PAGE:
Depletion of PICH and BLM prolongs metaphase alignment
Thus far, our data indicates that apart from the proposed model of KT-MT destabilisation, a failure in centromere integrity maintenance is another cause of chromosome misalignment. To further test this, we examined if suppression of centromere dislocation, by PICH and BLM depletion, might rescue the metaphase alignment defect in PLK1-inhibited cells. Knocking down PICH or BLM had no adverse effect on metaphase establishment in RPE1 cells under BI2536 treatments. However, it significantly prolonged the metaphase(-like) stage as compared to control cells (Fig. 8c and Supplementary Movies 4–6). Although the metaphase chromosomes inevitably misaligned after long delays in the PICH/BLM-depleted cells, they dispersed more like a ‘polo’ pattern, rather than the ‘Fig-8’ collapsed shape. As we showed that PICH/BLM depletion abolished centromere dislocations, we believe that the ultimate alignment failure is likely caused by KT-MT destabilisation. Nevertheless, it seems that even in the absence of PLK1 activity, the centromeres and KTs remain competent to support chromosome biorientation, at least in RPE1 cells, as long as the PICH/BLM complex is inactivated. Moreover, our data also implies that KT-MT destabilisation, if it occurs, seems to do so at a relatively slow rate as compared to centromere disintegration.
In summary, we report an unexpected role of PLK1 during chromosome biorientation, which prevents centromeres from destruction, mediated by the co-action of DNA unwinding by BLM helicase and bipolar spindle pulling (Fig. 9).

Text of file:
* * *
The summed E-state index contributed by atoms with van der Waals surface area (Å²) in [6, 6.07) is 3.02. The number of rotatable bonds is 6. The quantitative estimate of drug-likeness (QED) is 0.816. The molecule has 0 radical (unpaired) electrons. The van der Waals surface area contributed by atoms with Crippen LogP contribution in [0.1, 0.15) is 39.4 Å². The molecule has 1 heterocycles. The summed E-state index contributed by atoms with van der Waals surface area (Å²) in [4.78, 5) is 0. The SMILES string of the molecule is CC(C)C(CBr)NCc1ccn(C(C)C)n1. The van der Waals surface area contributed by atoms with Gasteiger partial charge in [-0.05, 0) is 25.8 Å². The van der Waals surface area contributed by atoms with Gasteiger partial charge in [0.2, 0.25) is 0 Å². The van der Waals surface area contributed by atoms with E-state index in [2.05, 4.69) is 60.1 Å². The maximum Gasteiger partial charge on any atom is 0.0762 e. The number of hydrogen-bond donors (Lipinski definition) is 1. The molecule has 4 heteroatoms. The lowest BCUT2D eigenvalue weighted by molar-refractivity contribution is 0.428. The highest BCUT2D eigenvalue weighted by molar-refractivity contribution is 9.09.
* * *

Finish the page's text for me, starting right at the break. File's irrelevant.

One of the key mitotic functions of PLK1 is to promote stable attachments between spindle MTs and KTs6. In the current study, we reveal a hitherto undescribed role of PLK1 as a centromere guardian for chromosome alignment. We show that the lack of PLK1 activity leads to the failure of centromeres to withstand bipolar spindle pulling tension. As a consequence, centromere chromatin is stretched into a threadlike structure, resulting in centromere splitting, whole-chromosome arm separation and loss of metaphase alignment. Further experiments demonstrate that the disintegration of centromeres is not a passive process, but is actively driven through illegitimately unwinding of centromeric DNA by the PICH/BLM complex. Our results highlight a PLK1-dependent pathway for centromere maintenance during mitosis.
BLM is the key molecular driver of centromere disintegration, but it remains unclear how PLK1 counteracts its mediated destruction. Given that both BLM and PICH proteins are substrates of PLK1, a reasonable speculation is that PLK1 can regulate the activity of PICH/BLM complexes during mitosis. Previous studies have shown that before anaphase onset, BLM poorly associates with mitotic chromosomes41,43 and on UFBs generated from prematurely disjoined sister chromatids11. The chromatin exclusion of BLM, presumably by hyperphosphorylation, could limit its DNA transaction activity. However, artificially tethering BLM to centromeres is not sufficient to induce DNA unwinding and centromere dislocation, which may suggest that either the BLM protein remains inactive, or additional factors such as PICH activation and/or chromatin remodelling are required. Alternatively, PLK1 may protect centromeres through facilitating normal condensation of centromeres, a process if compromised might create a DNA substrate that mis-activates the PICH/BLM complex. However, impairing chromosome condensation by condensin depletion, which leads to abnormal stretching of sister centromeres44,45, does not trigger similar phenotypes of centromere rupture and chromosome misalignment as induced by PLK1 inhibition. In addition, the fact that centromere disintegration can be induced in ‘mature’ mitotic cells; namely those cells that have fully formed normal metaphase, would suggest that rather than due to an initial chromatin malformation, it is probably caused by centromere maintenance impairment. Nevertheless, no matter if there is a structural defect, loss of PLK1 does not seem to greatly compromise chromosome biorientation, at least in RPE1 cells, as long as the PICH/BLM complex is inactivated. We postulate that PLK1 may protect centromeres through both chromatin structure maintenance and the regulation of the PICH/BLM complex activity. Further experiments will need to dissect the underlying mechanism(s).